Learning The Secrets About Health

Feeding Tips for Healthy Horses Proper feeding is vital for overall horse health. Poor nutrition can cause problems like increased risk for infectious diseases, reduced performance, lameness, and colic. As well as water, horses require vitamins, minerals, protein and energy in their diet. The right amount and balance of these nutrients is critical. Nutritional imbalances, deficiencies and excesses all can negatively affect a horse’s performance and health. When planning on what to feed a horse, how much to feed, and how to do it, you should remember that horses have little stomachs, which reduces the rations they consume at any given time. The digestive system of a horse is used to processing small quantities of food continuously; thus, horses tend to nibble on food almost constantly. Keeping this in mind, pasture is the most basic food for horses. Most mature horses doing moderate or light work will fare okay with just pasture as long as they have quality forage and adequate grazing time. If there is no pasture or it’s inadequate, the next ideal option is hay. If fed on just hay, most horses will normally need at least 1.5 or 2 pounds of top quality grass hay, including timothy, fescue or orchard grass, per one hundred pounds body weight every day. If you’re supplementing pasture with hay feed, adjust the amount of hay to keep the horse in tiptop shape.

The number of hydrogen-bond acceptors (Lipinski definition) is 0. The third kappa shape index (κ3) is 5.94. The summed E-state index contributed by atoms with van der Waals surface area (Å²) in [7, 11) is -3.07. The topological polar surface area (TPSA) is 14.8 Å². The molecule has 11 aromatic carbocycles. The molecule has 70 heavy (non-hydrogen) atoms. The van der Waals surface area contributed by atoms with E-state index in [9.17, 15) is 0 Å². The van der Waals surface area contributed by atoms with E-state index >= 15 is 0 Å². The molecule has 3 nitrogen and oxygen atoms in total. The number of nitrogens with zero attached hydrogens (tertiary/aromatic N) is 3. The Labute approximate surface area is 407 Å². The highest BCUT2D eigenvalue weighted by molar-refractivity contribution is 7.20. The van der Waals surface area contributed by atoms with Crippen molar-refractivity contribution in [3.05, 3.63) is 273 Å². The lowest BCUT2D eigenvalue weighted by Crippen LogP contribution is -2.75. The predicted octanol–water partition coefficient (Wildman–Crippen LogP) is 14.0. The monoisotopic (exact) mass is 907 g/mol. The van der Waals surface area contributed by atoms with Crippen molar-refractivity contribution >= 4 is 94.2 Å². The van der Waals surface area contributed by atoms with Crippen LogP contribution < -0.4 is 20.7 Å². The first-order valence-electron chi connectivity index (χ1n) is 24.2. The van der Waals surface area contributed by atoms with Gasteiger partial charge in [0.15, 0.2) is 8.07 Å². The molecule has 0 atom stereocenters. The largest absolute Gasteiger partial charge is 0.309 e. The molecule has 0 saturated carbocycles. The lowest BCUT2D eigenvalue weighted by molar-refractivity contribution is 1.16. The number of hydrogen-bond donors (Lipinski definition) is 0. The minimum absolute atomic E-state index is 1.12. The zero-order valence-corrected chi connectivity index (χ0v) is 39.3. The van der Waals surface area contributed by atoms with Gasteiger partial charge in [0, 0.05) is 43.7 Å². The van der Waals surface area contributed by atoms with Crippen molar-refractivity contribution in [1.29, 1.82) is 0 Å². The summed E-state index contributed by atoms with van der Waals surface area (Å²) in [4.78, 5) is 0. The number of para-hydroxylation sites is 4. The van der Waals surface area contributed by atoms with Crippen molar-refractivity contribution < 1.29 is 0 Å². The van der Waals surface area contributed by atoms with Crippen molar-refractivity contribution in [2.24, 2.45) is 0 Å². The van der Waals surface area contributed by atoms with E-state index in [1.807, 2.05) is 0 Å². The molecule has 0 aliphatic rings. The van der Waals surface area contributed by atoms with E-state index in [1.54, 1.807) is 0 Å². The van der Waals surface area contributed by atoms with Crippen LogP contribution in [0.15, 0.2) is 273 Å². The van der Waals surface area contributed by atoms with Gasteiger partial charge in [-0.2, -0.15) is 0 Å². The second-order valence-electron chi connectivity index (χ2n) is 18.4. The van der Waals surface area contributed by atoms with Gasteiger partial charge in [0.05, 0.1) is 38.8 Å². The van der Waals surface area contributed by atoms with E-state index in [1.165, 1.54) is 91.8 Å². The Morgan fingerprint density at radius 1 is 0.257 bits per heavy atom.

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A horse is adjudged to be in great shape when the ribs can’t be seen but may be felt easily. A horse’s weight can be accurately estimated using a height tape, which you can find at most horse feed stores. You can measure exact hay weights with economical hanging or quality loading scales. Top quality hay is leafy, green and free of excessive dust, mold and musty smell.
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Horses fed on grass, hay or a hay and grass combination require salt for balancing their diets. Depending on age, performance and forage fed, horses can also require protein horse supplements, and/or mineral/vitamin supplements. Most stores now sell protein or mineral or vitamin supplements for horses on forage diets. These contain fewer calories and are normally given at one or two pounds per day for a full-grown horse. Due to limitations on the amount of feed intake, forage alone might not provide enough nutrient requirements of growing foals, hardworking horses, pregnant mares, and nursing mares. In such cases, a grain/concentrate should be fed to horses to supplement diets. Feed them appropriate amounts and kinds of grain/concentrate depending on the recommendations of the manufacturer. If you need to alter their diet, make sure to do it gradually. Horses still need to be fed forage at a rate of one or one and a half pounds per 100 pounds body weight each day for proper function of the digestive tract.

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